As communities around California prepare for recreational cannabis sales, Petaluma officials Monday began to craft a policy to regulate the burgeoning industry.
The city is forced to confront the issue after the November passage of Prop. 64, which legalized the sales and possession of recreational cannabis within certain parameters, but left some control in the hands of local jurisdictions. Under Prop. 64, the Adult Use of Marijuana Act, it is not yet possible to purchase marijuana without a doctor’s recommendation. The state is expected to issue licenses for recreational cannabis businesses as soon as Jan. 1, 2018.
“We need to look at those regulations so that we can make appropriate changes allowing for local preference in the ordinance before the retail and commercial portion of Prop. 64 goes in to effect,” City Manager John Brown said. “If we do not take the opportunity to do that, what we end up with is state regulations and not local regulations, and that’s something that we very much want to avoid.”
Attempting to strike a balance between honoring the will of local voters, who backed Prop. 64, with quelling community nuisances and maintaining public safety, the majority of the council favored allowing a few Petaluma-based cannabis delivery services. The council also supported exploring opportunities for cannabis manufacturing industries while continuing to impose stringent limits on residential cultivation to the state-mandated six plants.
Cultivation outside residential areas would not be allowed. An ordinance to solidify that is expected to come back for approval Nov. 6 in order to be in effect by the new year.
Petaluma has long tread cautiously through the nebulous waters of cannabis policy. In 2007, the city banned brick-and-mortar dispensaries, but in 2016 it reshaped its policy to allow for medical card holders to cultivate three plants and delivery from outside of the city to medical users and caregivers.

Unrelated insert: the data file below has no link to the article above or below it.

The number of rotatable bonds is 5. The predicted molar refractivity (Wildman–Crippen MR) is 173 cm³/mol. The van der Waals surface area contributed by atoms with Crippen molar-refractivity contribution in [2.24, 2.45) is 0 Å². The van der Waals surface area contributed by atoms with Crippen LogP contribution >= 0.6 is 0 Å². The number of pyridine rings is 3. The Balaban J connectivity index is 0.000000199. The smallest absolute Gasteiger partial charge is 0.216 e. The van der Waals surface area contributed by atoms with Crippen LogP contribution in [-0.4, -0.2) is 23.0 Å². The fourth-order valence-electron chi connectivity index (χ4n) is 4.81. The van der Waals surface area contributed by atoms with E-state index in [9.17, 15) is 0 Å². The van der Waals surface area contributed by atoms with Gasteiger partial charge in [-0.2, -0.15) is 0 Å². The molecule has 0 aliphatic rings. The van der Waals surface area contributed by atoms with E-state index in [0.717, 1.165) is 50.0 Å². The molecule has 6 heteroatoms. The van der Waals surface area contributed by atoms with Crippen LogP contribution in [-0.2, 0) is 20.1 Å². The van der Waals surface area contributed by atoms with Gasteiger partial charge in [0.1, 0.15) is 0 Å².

In Petaluma, 62 percent of voters supported Prop. 64, though marijuana is still illegal at the federal level. Several entrepreneurs have expressed a desire to open businesses in the city, though they have been turned away amid current restrictions, said Economic Development Manager Ingrid Alverde.
Amy Levine, a Petaluma lawyer who spoke on behalf of another resident with aspirations to manufacture and sell a cannabis-infused healing salve in the city, said she has been discouraged by a myriad of state regulations and the local ban.
“(My friend) has formed a company, gotten a business partner, made a website, talked to an accountant and wants to apply for a license when it opens in January,” she said. “The real obstacle we’ve found is finding a place to open the business.”
Following a June cannabis workshop, city staff delved into a host of issues including crime associated with cannabis, how cash flow is handled in a market that can’t legally use banks, how other cities deal with cannabis permits, public safety and health issues and federal crackdowns.
The council and public were divided at a Monday meeting where that information was presented. Mayor David Glass took a largely hard line stance against welcoming cannabis into the city amid uncertainty about how the Trump administration will deal with jurisdictions that adopt policies shirking federal law. While he asserted he has nothing against the cultivation and use of marijuana, he said the potential negative consequences are too great.